Expression Suite 2 and Expression Encoder 2 now shipping!

May 1st is a happy day for me! I went over to www.microsoft.com/expression, and was delighted to find that the Expression Studio 2 is now shipping, including the final version of Expression Encoder 2. There's a 30-day trial available for download. Boxed copies of Studio are available today at CompUSA and Office Max, with other retailers coming. There will also be the Microsoft Expression Professional Subscription for $999/year (academic and volume pricing coming soon), which includes Expression Studio along with Visual Studio, Office, Visio, XP, Vista, Virtual PC, and Parallels Desktop (to run all of the above on Mac).

As I've said before, I feel that Expression Encoder 2 is the best compression tool at fulfilling the needs of its market since Terran Interactive's Media Cleaner Pro 3.1 (so long ago I can't even find anything on the web about it!). Here are some of my favorite things about it from my obsessive compression nerd's perspective.

  • First desktop priced VC-1 Encoder SDK based product ($199).
  • And the VC-1 implementation gives you great quality by default, and gives you an advanced mode that accesses the useful features, while handling the more esoteric ones behind the scenes. For example, the rule for WMV PowerToy was use Static Motion Vector Cost if using P-frame DQuant, otherwise use Dynamic. So Expression Encoder 2 just has a DQuant setting, and uses the right Motion Vector Cost based on that.
  • High quality scaling and deinterlacing modes
  • WMA Pro support, targeting Silverlight 2's support for that. So danceable music at 48 Kbps.
  • "Smart by default" - you can use the same preset and feed it a PAL 16:9 interlaced file and a NTSC 4:3 progressive file, and it'll do the right thing without having to do a single click: you'd get a 640x360 deinterlaced 25p file and a 640x480 29.97 file.
  • Which means you don't have a huge combination of settings to deal with all the video formats. Instead, the presets are scenario based; you just need one "1 Mbps streaming" option that'll handle all the video file variants.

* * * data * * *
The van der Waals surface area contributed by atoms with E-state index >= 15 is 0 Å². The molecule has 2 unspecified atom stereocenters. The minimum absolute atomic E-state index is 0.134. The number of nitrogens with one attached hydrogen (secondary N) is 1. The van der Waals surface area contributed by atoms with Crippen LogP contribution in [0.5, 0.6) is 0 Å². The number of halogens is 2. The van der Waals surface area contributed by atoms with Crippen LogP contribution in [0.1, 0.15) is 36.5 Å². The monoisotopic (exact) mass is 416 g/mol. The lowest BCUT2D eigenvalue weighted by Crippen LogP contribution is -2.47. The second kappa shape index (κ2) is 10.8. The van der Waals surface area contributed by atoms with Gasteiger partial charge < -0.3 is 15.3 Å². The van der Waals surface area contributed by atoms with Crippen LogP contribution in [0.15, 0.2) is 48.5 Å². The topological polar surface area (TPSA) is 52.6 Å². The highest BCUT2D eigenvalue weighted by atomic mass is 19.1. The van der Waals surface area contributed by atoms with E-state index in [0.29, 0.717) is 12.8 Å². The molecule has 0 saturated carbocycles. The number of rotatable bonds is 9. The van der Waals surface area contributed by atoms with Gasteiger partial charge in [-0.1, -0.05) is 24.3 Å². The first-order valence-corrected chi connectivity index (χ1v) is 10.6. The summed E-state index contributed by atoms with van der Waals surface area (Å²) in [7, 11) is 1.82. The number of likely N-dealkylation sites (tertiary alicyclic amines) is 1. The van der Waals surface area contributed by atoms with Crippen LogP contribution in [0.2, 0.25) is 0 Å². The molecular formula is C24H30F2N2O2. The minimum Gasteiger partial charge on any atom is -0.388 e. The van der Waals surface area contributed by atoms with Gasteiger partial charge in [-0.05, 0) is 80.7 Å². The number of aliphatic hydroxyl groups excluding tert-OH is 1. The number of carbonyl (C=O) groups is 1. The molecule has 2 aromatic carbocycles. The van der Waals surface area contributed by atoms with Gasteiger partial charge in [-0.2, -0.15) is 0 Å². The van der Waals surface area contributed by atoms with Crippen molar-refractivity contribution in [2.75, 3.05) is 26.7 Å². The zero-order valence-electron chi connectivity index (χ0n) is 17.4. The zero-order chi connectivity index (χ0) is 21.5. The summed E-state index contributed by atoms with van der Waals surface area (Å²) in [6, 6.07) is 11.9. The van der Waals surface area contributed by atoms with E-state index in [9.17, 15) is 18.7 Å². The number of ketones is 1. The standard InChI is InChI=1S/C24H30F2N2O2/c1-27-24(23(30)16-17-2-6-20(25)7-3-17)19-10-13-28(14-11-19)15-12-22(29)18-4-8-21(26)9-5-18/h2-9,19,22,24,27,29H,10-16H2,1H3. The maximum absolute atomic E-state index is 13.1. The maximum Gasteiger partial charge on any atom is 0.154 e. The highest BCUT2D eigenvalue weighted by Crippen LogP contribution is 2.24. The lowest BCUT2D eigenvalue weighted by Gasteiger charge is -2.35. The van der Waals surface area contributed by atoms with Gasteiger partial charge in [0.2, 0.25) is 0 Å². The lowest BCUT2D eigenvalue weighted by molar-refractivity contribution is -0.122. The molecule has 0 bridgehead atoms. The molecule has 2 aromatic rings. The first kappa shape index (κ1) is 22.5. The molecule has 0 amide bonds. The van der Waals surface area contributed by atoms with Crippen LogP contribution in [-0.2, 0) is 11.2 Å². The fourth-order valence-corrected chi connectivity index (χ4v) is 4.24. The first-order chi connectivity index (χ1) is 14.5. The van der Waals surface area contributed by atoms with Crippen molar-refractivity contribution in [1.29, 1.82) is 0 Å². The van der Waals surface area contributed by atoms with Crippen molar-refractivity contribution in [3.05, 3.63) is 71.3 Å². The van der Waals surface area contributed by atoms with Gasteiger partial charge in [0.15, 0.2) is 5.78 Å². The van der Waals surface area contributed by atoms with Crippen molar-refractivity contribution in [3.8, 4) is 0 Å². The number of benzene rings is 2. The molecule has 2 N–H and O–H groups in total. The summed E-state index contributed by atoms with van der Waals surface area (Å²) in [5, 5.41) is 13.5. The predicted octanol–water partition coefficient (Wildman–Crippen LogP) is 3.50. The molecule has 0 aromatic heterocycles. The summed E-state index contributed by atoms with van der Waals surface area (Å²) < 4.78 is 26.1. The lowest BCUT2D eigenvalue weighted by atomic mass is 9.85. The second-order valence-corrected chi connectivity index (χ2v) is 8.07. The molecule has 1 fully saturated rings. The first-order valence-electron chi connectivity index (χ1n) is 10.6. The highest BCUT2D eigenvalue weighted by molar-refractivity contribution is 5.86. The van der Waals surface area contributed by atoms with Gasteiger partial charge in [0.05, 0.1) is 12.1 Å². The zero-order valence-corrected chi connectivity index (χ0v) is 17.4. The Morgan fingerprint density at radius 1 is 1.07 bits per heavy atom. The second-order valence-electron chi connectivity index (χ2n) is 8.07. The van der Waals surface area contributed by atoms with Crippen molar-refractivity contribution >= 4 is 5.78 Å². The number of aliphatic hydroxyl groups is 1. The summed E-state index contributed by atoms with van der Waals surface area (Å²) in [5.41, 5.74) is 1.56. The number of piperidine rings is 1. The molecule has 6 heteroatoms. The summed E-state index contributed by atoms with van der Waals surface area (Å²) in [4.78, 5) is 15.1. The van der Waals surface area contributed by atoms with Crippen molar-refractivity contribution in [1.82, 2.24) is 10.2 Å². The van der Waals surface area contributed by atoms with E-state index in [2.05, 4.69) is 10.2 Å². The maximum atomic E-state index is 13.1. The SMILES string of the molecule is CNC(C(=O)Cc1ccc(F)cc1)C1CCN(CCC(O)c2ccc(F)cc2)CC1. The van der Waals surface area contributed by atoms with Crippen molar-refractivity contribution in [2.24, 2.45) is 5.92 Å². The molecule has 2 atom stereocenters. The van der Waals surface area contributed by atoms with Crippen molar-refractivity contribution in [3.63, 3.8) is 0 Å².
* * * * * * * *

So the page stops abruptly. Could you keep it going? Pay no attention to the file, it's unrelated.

• Great multi-clip templates, so you can make a video gallery, with each clip having its own optional thumbnail-based chapter navigation (hmm, that deserves a nice demo).
  • Easy creation of thumbnail-based chapter navigation!
  • Captioning and metadata support, including ISAN.
  • Available soon, an integrated publishing module to go straight to Silverlight Streaming.
  • Support for a wide variety of source formats, including QuickTime, AVI, Windows Media, VOB (DVD), many other flavors of MPEG-2, MPEG-4, and AVISynth.
  • Automation available via both command-line and a .NET object model.
  • Simple editing features, like in/out points, preroll/postroll videos, and image and animated overlays.
  • GPU acceleration for previews
  • A great A/B compare feature, enabling short sections of the file to be encoded with a variety of compression settings, and then compared (playing in real time! zoomed in!, with an A/B split screen slider!) to both the source and each other.
  • An unbelievably cool live encoding module, which supports multiple cameras with live switching, streaming from files, including looping, live metadata insertion, and big quality improvements from lookahead rate control and dynamic complexity. I owe you a blog post describing that as well.

So, in summary, I guess I'd say I like it.

I've had a some blog posts highlighting different projects done with Expression Encoder 2 which you can follow along with.

 

Hands on with high-touch encoding: Streaming Media All-Stars Redo

Encoding screen recordings for Silverlight in VC-1 with Expression Encoder 2

"What Happens in Vegas" - 720p Movie trailer at 2 Mbps via Silverlight Streaming

 

I've got other information about Expression Encoder and how it fits into Silverlight at

My NAB Presentations

Silverlight Media technologies overview in Expression newsletter

 

And, of course I'll be covering Expression Encoder 2 as one of the products we cover in my

My June 23-27th class at Stanford

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